How to Prune Fig Trees

Growing Figs: From Location to Trimming

fig tree

The Spruce / Kara Riley

Damaged, dead, or diseased limbs should be pruned off of fig trees whenever you find them. This is basic "maintenance pruning," similar to pruning that you would perform on other plants. But beyond this, there are specific pruning instructions to follow for growing fig trees during their first few years.

Overview of Fig Trees

The common fig tree (Ficus carica) is actually classified as a deciduous shrub in the Moraceae family. This fact makes it a relative of the mulberry tree. The plant is indigenous to western parts of Asia and southeastern Europe. It is an invasive plant in some areas of North America.

Fig trees grow 10 to 20 feet tall and 10 to 20 feet wide. They have a spreading habit. In addition to bearing their namesake fruits, they also have attractive features that make them suitable ornamentals for patio landscaping, particularly if you seek a tropical look:

  • The bark can have aesthetic value, especially as the trees age, at which time the bark becomes pleasantly gnarled.
  • The hand-shaped leaves can grow as long as 10 inches and have a dark green surface.

The flowers, which come out in spring, are not very pretty, but they are your first step in producing figs. They occur in hollow receptacles.

closeup of fruit started to grow on a fig tree

The Spruce / Kara Riley

closeup of fig leaves

The Spruce / Kara Riley

closeup showing fig tree pruners

The Spruce / Kara Riley

just-pruned fig limb

The Spruce / Kara Riley

Preferred Growing Conditions

A fig tree can be grown in USDA plant hardiness zones 5 to 10. But, in zones 5, 6, and 7, it should be grown in a container, so that it can be brought inside when cold weather arrives. Northerners should cut back on watering in fall to begin the overwintering process.

When you plant your fig tree in the ground in the South, locate it in partial shade. But full sun is better when growing figs in pots in the North. The plant will perform best in evenly moist, fertile, well-drained soil.

The common fig tree does not need another tree for pollination. Scale insects are one of its chief pest problems.

The Best Time to Prune Fig Trees

Some trees and shrubs "bleed" (leak sap when cut) more than others, and this is the case with fig trees. Such bleeding can increase the likelihood of introducing diseases into the wound (where the pruning cut is made). For this reason, pruning is avoided at those times when bleeding is likely.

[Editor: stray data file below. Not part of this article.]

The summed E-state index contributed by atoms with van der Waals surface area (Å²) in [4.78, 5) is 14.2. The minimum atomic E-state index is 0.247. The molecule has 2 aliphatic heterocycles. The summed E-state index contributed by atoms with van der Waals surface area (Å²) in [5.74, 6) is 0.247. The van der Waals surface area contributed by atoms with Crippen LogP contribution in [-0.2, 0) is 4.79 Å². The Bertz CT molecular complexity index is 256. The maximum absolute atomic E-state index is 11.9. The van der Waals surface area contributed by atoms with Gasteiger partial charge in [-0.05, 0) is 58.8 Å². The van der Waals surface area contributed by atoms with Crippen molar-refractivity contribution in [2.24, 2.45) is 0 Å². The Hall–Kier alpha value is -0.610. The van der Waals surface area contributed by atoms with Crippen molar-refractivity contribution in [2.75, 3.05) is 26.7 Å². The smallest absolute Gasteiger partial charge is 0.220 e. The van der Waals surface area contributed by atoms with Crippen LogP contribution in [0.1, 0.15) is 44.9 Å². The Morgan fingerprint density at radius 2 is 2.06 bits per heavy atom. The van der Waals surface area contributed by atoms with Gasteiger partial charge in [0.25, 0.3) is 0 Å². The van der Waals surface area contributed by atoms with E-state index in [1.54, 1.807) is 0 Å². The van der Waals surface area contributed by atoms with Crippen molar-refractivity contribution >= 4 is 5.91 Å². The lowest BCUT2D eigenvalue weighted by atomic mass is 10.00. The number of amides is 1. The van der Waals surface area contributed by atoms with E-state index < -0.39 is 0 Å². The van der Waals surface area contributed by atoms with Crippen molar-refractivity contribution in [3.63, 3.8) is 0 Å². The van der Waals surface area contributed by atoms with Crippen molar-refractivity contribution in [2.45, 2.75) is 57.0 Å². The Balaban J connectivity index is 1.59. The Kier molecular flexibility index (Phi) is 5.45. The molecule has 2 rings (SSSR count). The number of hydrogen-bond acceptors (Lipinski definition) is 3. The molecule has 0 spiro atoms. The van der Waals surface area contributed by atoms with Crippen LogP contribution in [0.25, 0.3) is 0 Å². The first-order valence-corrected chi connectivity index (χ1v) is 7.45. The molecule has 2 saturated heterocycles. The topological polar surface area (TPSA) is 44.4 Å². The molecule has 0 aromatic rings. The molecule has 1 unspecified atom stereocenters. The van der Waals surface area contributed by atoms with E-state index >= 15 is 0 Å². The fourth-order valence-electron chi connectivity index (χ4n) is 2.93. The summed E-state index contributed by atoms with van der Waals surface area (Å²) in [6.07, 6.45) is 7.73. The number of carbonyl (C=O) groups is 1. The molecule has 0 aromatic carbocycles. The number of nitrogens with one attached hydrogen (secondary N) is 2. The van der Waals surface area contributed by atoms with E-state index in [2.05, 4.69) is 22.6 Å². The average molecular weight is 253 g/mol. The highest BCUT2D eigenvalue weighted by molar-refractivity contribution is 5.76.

The safest time to prune fig trees is when they are dormant. Since they are deciduous, it is easy enough to tell when they are starting to go into a dormant state: They will drop their leaves.

How to Prune Fig Trees

The first time that you prune your fig tree will be during its first winter (period of dormancy). This will be a severe pruning: You will reduce its size by about one half. The focus in pruning your fig tree at this point is on training it to remain a compact plant. You want your fig tree to direct its energy to root development rather than to getting bigger. 

Next dormant season, you will continue this training process. Only, now, with more to work with, you start planning the tree's future in more detail. You want to promote just a few of the strongest, newest branches. What you are promoting is sometimes called "fruiting wood." These branches will become your mainstays for fruit production. But they will need room, so make sure the ones that you choose to promote are evenly distributed around the plant.

During your tree's third dormant season (and thereafter), prune off new branches (including suckers that sprout up from the base of the plant) that would only compete with your branches of fruiting wood for resources. Remove the following, as well:

  • Some of the secondary branches: These are the limbs that grow off your branches of fruiting wood. Prune off those growing at less than a 45 degree angle from the branches of fruiting wood. These branches will be weak because they are growing at an unsustainable angle.
  • Branches that cross each other and/or are rubbing against each other.
  • Prune back the length of the branches of fruiting wood by a third. This will keep the plant compact (and its figs more accessible for picking) and avoid having resources wasted on attaining greater size at the expense of fruit production.